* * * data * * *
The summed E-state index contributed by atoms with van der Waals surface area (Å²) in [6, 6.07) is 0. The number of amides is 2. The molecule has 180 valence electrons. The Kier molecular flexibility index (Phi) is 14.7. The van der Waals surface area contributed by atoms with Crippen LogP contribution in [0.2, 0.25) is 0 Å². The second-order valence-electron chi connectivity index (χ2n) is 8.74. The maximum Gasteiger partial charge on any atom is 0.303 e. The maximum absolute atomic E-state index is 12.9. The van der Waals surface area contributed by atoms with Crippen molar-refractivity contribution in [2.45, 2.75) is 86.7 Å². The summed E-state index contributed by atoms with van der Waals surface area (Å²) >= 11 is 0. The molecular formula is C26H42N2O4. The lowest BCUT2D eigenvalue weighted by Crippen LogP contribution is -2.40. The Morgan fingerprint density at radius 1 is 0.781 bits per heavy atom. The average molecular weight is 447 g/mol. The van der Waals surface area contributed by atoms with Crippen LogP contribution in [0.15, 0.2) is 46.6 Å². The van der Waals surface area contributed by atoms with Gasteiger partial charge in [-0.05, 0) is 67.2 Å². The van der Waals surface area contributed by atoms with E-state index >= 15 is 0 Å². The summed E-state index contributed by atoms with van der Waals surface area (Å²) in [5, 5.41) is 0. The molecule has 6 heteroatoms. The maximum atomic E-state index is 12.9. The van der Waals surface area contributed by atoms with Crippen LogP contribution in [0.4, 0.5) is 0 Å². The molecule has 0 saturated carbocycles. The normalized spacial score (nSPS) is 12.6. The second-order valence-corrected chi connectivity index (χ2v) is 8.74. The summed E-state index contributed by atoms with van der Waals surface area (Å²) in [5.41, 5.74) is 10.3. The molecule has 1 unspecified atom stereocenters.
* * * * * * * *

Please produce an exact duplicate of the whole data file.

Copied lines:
The summed E-state index contributed by atoms with van der Waals surface area (Å²) in [6, 6.07) is 0. The number of amides is 2. The molecule has 180 valence electrons. The Kier molecular flexibility index (Phi) is 14.7. The van der Waals surface area contributed by atoms with Crippen LogP contribution in [0.2, 0.25) is 0 Å². The second-order valence-electron chi connectivity index (χ2n) is 8.74. The maximum Gasteiger partial charge on any atom is 0.303 e. The maximum absolute atomic E-state index is 12.9. The van der Waals surface area contributed by atoms with Crippen molar-refractivity contribution in [2.45, 2.75) is 86.7 Å². The summed E-state index contributed by atoms with van der Waals surface area (Å²) >= 11 is 0. The molecular formula is C26H42N2O4. The lowest BCUT2D eigenvalue weighted by Crippen LogP contribution is -2.40. The Morgan fingerprint density at radius 1 is 0.781 bits per heavy atom. The average molecular weight is 447 g/mol. The van der Waals surface area contributed by atoms with Crippen LogP contribution in [0.15, 0.2) is 46.6 Å². The van der Waals surface area contributed by atoms with Gasteiger partial charge in [-0.05, 0) is 67.2 Å². The van der Waals surface area contributed by atoms with E-state index >= 15 is 0 Å². The summed E-state index contributed by atoms with van der Waals surface area (Å²) in [5, 5.41) is 0. The molecule has 6 heteroatoms. The maximum atomic E-state index is 12.9. The van der Waals surface area contributed by atoms with Crippen LogP contribution in [0.4, 0.5) is 0 Å². The molecule has 0 saturated carbocycles. The normalized spacial score (nSPS) is 12.6. The second-order valence-corrected chi connectivity index (χ2v) is 8.74. The summed E-state index contributed by atoms with van der Waals surface area (Å²) in [5.41, 5.74) is 10.3. The molecule has 1 unspecified atom stereocenters.